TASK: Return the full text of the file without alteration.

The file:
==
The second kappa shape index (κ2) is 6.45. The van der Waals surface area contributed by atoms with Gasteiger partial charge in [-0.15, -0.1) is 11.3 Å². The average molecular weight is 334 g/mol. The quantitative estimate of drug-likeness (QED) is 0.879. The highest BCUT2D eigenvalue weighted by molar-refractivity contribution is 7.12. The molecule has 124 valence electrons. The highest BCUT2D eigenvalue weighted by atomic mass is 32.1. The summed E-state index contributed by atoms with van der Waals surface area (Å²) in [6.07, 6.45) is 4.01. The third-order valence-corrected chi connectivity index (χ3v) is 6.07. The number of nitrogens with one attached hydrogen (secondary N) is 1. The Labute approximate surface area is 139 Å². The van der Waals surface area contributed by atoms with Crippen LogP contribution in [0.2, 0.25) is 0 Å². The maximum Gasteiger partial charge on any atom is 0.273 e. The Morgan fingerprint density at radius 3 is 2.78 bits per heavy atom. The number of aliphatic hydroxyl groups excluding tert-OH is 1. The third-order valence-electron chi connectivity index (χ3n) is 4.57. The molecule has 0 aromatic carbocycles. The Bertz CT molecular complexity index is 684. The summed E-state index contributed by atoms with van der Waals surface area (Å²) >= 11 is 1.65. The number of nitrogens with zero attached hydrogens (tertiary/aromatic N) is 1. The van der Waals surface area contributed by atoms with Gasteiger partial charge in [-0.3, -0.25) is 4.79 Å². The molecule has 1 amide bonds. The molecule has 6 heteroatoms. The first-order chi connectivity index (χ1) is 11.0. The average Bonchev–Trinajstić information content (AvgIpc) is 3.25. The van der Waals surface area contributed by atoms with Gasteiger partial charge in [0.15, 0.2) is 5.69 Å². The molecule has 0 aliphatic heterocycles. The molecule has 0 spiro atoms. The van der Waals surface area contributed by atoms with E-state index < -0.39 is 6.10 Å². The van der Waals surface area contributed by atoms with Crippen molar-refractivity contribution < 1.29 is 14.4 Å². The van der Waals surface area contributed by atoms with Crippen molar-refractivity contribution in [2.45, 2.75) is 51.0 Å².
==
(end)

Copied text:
The second kappa shape index (κ2) is 6.45. The van der Waals surface area contributed by atoms with Gasteiger partial charge in [-0.15, -0.1) is 11.3 Å². The average molecular weight is 334 g/mol. The quantitative estimate of drug-likeness (QED) is 0.879. The highest BCUT2D eigenvalue weighted by molar-refractivity contribution is 7.12. The molecule has 124 valence electrons. The highest BCUT2D eigenvalue weighted by atomic mass is 32.1. The summed E-state index contributed by atoms with van der Waals surface area (Å²) in [6.07, 6.45) is 4.01. The third-order valence-corrected chi connectivity index (χ3v) is 6.07. The number of nitrogens with one attached hydrogen (secondary N) is 1. The Labute approximate surface area is 139 Å². The van der Waals surface area contributed by atoms with Crippen LogP contribution in [0.2, 0.25) is 0 Å². The maximum Gasteiger partial charge on any atom is 0.273 e. The Morgan fingerprint density at radius 3 is 2.78 bits per heavy atom. The number of aliphatic hydroxyl groups excluding tert-OH is 1. The third-order valence-electron chi connectivity index (χ3n) is 4.57. The molecule has 0 aromatic carbocycles. The Bertz CT molecular complexity index is 684. The summed E-state index contributed by atoms with van der Waals surface area (Å²) >= 11 is 1.65. The number of nitrogens with zero attached hydrogens (tertiary/aromatic N) is 1. The van der Waals surface area contributed by atoms with Gasteiger partial charge in [-0.3, -0.25) is 4.79 Å². The molecule has 1 amide bonds. The molecule has 6 heteroatoms. The first-order chi connectivity index (χ1) is 11.0. The average Bonchev–Trinajstić information content (AvgIpc) is 3.25. The van der Waals surface area contributed by atoms with Gasteiger partial charge in [0.15, 0.2) is 5.69 Å². The molecule has 0 aliphatic heterocycles. The molecule has 0 spiro atoms. The van der Waals surface area contributed by atoms with E-state index < -0.39 is 6.10 Å². The van der Waals surface area contributed by atoms with Crippen molar-refractivity contribution < 1.29 is 14.4 Å². The van der Waals surface area contributed by atoms with Crippen molar-refractivity contribution in [2.45, 2.75) is 51.0 Å².